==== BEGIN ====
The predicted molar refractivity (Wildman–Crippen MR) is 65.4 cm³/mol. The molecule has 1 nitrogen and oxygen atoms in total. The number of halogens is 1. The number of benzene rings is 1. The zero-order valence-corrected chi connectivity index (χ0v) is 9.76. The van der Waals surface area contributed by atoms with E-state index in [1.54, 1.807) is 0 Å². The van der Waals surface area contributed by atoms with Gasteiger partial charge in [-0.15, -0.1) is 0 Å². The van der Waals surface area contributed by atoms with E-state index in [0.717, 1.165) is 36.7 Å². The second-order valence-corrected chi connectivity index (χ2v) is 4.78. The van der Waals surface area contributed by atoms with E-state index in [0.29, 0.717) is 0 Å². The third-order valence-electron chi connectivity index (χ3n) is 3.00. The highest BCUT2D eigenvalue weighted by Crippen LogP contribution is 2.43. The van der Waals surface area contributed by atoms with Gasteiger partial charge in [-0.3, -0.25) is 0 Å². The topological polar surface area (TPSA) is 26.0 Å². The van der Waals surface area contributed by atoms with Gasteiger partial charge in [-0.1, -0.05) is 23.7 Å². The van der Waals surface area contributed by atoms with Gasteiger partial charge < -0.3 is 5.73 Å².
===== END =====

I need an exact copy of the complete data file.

The predicted molar refractivity (Wildman–Crippen MR) is 65.4 cm³/mol. The molecule has 1 nitrogen and oxygen atoms in total. The number of halogens is 1. The number of benzene rings is 1. The zero-order valence-corrected chi connectivity index (χ0v) is 9.76. The van der Waals surface area contributed by atoms with E-state index in [1.54, 1.807) is 0 Å². The van der Waals surface area contributed by atoms with Gasteiger partial charge in [-0.15, -0.1) is 0 Å². The van der Waals surface area contributed by atoms with E-state index in [0.717, 1.165) is 36.7 Å². The second-order valence-corrected chi connectivity index (χ2v) is 4.78. The van der Waals surface area contributed by atoms with E-state index in [0.29, 0.717) is 0 Å². The third-order valence-electron chi connectivity index (χ3n) is 3.00. The highest BCUT2D eigenvalue weighted by Crippen LogP contribution is 2.43. The van der Waals surface area contributed by atoms with Gasteiger partial charge in [-0.3, -0.25) is 0 Å². The topological polar surface area (TPSA) is 26.0 Å². The van der Waals surface area contributed by atoms with Gasteiger partial charge in [-0.1, -0.05) is 23.7 Å². The van der Waals surface area contributed by atoms with Gasteiger partial charge < -0.3 is 5.73 Å².